STD Awareness: Genetics and the Gonococcus

Image: CDC

Ever since the discovery of effective antibacterial therapies less than a century ago, humans have been able to easily cure gonorrhea, the sexually transmitted scourge that laid waste to fallopian tubes and robbed newborns of vision. Most of us in the developed world have forgotten that this disease was once a leading cause of infertility in women and blindness in babies — and still is in much of the developing world.

Unfortunately, gonococci — the species of bacteria that cause gonorrhea — have been evolving resistance to every antibiotic we’ve thrown at them, including sulfonamides, penicillins, tetracyclines, macrolides, fluoroquinolones, and narrow-spectrum cephalosporins. We have one remaining first-line gonorrhea treatment left: extended-spectrum cephalosporins, which include cefixime, which is taken orally, and ceftriaxone, which is administered as a shot — and resistance is emerging to those drugs, as well.

Gonococci don’t swap potato salad recipes at family reunions — they swap genetic material!

The emergence of antibiotic-resistant gonorrhea is considered one of the most pressing problems in infectious disease — just two years ago, the Centers for Disease Control and Prevention named it an “urgent threat,” and indeed, gonorrhea seems to be evolving resistance to drugs at quite a rapid clip. Gonococci can acquire resistance to antibiotics in three ways.

First, a genetic mutation can endow bacteria with special antibiotic-fighting powers, making it harder for a drug like penicillin to attach to their cells and destroy them. Such a mutant is more likely to gain evolutionary traction if it finds itself in an antibiotic-drenched environment in which resistance to that drug allows it to “outcompete” other bacteria. Indeed, antibiotic resistance was first documented in the 1940s, just years after sulfonamides and penicillin were introduced as the first effective cures for gonorrhea.

Second, in a process called transformation, gonococci can easily scavenge DNA from their surroundings and incorporate it into their own genomes. When they come across some DNA — say, from a dead bacterium — they are able to take it into their cells and patch long segments of foreign genes into their own DNA. In so doing, they are able to create genetic hybrids between their own genes and those of other organisms — usually other gonococci, but sometimes related Neisseria organisms, and rarely unrelated species.

A bacterium (left) uses an appendage called a sex pilus to transfer copies of genes to a second bacterium. Bacteria can transfer genes that confer antibiotic resistance to one another.

An E. coli bacterium (left) uses an appendage called a sex pilus to transfer copies of genes to a second bacterium.

Third, some gonococci are able to engage in “conjugation,” which is essentially bacteria sex! During conjugation, one bacterium uses an appendage called a sex pilus to attach to another bacterium and deliver a circular piece of DNA from the donor to the recipient. The recipient is now in possession of any traits its new DNA encodes.

You know how we humans are officially Homo sapiens? The scientific name for gonococci is Neisseria gonorrhoeae. And, just as we had genetic “cousins” in the form of Homo neanderthalensis (aka the Neanderthals), so too do Neisseria gonorrhoeae have cousins in the Neisseria genus. Most human-associated Neisseria species don’t cause disease, and live peacefully in our upper respiratory tracts. These species include Neisseria flavescensNeisseria flavaNeisseria perflavaNeisseria mucosaNeisseria siccaNeisseria polysaccharea, and more.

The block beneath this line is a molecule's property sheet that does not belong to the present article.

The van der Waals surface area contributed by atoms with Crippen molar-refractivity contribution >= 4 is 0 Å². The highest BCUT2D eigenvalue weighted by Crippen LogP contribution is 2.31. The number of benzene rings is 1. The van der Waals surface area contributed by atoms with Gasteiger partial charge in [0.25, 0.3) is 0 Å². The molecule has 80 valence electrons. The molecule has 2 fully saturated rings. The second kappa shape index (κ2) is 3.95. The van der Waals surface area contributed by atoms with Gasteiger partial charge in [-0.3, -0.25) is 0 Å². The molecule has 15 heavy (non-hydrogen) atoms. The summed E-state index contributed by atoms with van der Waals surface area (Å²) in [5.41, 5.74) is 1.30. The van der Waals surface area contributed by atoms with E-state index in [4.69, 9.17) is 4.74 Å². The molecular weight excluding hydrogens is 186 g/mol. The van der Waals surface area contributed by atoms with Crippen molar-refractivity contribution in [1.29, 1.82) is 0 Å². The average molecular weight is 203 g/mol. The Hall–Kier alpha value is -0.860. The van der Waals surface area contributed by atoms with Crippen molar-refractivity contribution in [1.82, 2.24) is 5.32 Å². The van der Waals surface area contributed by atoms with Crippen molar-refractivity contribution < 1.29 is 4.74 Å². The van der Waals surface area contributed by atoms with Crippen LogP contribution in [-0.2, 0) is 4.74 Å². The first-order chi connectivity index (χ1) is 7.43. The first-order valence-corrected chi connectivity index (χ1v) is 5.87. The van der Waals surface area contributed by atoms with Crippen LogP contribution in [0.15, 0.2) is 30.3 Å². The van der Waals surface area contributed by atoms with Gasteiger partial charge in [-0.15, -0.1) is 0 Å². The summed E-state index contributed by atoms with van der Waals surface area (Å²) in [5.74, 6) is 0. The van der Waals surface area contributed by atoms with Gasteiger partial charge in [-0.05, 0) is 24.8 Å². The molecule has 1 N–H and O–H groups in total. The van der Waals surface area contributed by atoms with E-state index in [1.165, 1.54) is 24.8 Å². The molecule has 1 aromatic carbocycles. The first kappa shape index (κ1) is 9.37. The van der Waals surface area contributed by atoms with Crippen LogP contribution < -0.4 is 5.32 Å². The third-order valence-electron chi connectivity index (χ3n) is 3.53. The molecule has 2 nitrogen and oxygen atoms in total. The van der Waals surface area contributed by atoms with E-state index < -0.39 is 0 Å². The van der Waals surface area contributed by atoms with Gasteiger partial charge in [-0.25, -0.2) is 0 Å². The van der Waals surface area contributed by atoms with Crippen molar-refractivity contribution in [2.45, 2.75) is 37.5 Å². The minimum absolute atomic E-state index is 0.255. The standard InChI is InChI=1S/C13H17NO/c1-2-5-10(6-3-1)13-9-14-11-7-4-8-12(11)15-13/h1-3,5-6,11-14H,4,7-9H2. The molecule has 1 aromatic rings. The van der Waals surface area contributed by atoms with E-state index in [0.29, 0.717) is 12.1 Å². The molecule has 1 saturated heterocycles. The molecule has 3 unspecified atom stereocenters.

When gonococci meet their cousins at a family reunion, they don’t swap recipes for potato salad — they swap genetic material. For example, Neisseria subflava can wield genes that give them resistance to the antibiotics penicillin, cephalosporin, tetracycline, and ciprofloxacin. If a gonococcus drops by for a visit in a person’s throat, its cousin can share resistance genes to help it evade the next douse of antimicrobial drugs. This is one reason why it’s so important to use antibiotics sparingly and correctly! Failing to do so can increase the chances that bacteria will develop resistance.

If you are sexually active, it’s best to avoid getting gonorrhea in the first place. First, know your STD status and your partner’s STD status! It’s a great idea to get tested for STDs with your partner — it can help you get your relationship on good footing by getting a possibly difficult conversation out of the way. Second, practice safer sex — especially if you don’t know your partner’s STD status. If a penis is involved in your sexual activities, put a condom on it! Yes, even for oral sex. Dental dams and other barriers can be used over the anus or vagina to reduce the risk of STD transmission during anilingus (oral-anal contact) and cunnilingus (oral-vaginal contact).

It may only be a matter of time until one novel antibiotic-resistant strain of gonococci outpaces them all, equipped with both extensive multidrug resistance and the biological fitness necessary to run rampant in susceptible populations. The wily gonococcus is capable of mutations, transformations, and conjugations that confer extensive resistance to antibiotics, and our pharmaceutical arsenal is rapidly dwindling. As we say at Planned Parenthood Arizona, use condom sense!

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